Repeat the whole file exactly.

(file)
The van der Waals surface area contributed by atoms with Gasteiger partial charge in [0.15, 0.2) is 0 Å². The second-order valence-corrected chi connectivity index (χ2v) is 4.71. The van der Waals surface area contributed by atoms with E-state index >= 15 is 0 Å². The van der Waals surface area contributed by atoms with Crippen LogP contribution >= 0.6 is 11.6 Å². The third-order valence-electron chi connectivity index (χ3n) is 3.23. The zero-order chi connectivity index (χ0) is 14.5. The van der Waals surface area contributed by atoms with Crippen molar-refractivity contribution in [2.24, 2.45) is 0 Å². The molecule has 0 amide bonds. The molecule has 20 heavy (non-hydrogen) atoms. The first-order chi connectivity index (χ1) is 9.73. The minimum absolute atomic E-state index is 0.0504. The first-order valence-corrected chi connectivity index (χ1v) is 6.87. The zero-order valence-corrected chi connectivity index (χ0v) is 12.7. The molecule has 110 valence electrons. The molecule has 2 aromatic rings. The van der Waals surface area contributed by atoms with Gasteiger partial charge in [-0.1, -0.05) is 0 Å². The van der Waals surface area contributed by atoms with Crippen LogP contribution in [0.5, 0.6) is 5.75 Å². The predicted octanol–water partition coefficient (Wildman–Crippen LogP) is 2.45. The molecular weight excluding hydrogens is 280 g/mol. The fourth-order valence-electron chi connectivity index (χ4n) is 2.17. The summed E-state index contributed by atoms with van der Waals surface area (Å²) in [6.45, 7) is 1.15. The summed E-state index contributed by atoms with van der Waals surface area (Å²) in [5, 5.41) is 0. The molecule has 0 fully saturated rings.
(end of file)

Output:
The van der Waals surface area contributed by atoms with Gasteiger partial charge in [0.15, 0.2) is 0 Å². The second-order valence-corrected chi connectivity index (χ2v) is 4.71. The van der Waals surface area contributed by atoms with E-state index >= 15 is 0 Å². The van der Waals surface area contributed by atoms with Crippen LogP contribution >= 0.6 is 11.6 Å². The third-order valence-electron chi connectivity index (χ3n) is 3.23. The zero-order chi connectivity index (χ0) is 14.5. The van der Waals surface area contributed by atoms with Crippen molar-refractivity contribution in [2.24, 2.45) is 0 Å². The molecule has 0 amide bonds. The molecule has 20 heavy (non-hydrogen) atoms. The first-order chi connectivity index (χ1) is 9.73. The minimum absolute atomic E-state index is 0.0504. The first-order valence-corrected chi connectivity index (χ1v) is 6.87. The zero-order valence-corrected chi connectivity index (χ0v) is 12.7. The molecule has 110 valence electrons. The molecule has 2 aromatic rings. The van der Waals surface area contributed by atoms with Gasteiger partial charge in [-0.1, -0.05) is 0 Å². The van der Waals surface area contributed by atoms with Crippen LogP contribution in [0.5, 0.6) is 5.75 Å². The predicted octanol–water partition coefficient (Wildman–Crippen LogP) is 2.45. The molecular weight excluding hydrogens is 280 g/mol. The fourth-order valence-electron chi connectivity index (χ4n) is 2.17. The summed E-state index contributed by atoms with van der Waals surface area (Å²) in [6.45, 7) is 1.15. The summed E-state index contributed by atoms with van der Waals surface area (Å²) in [5, 5.41) is 0. The molecule has 0 fully saturated rings.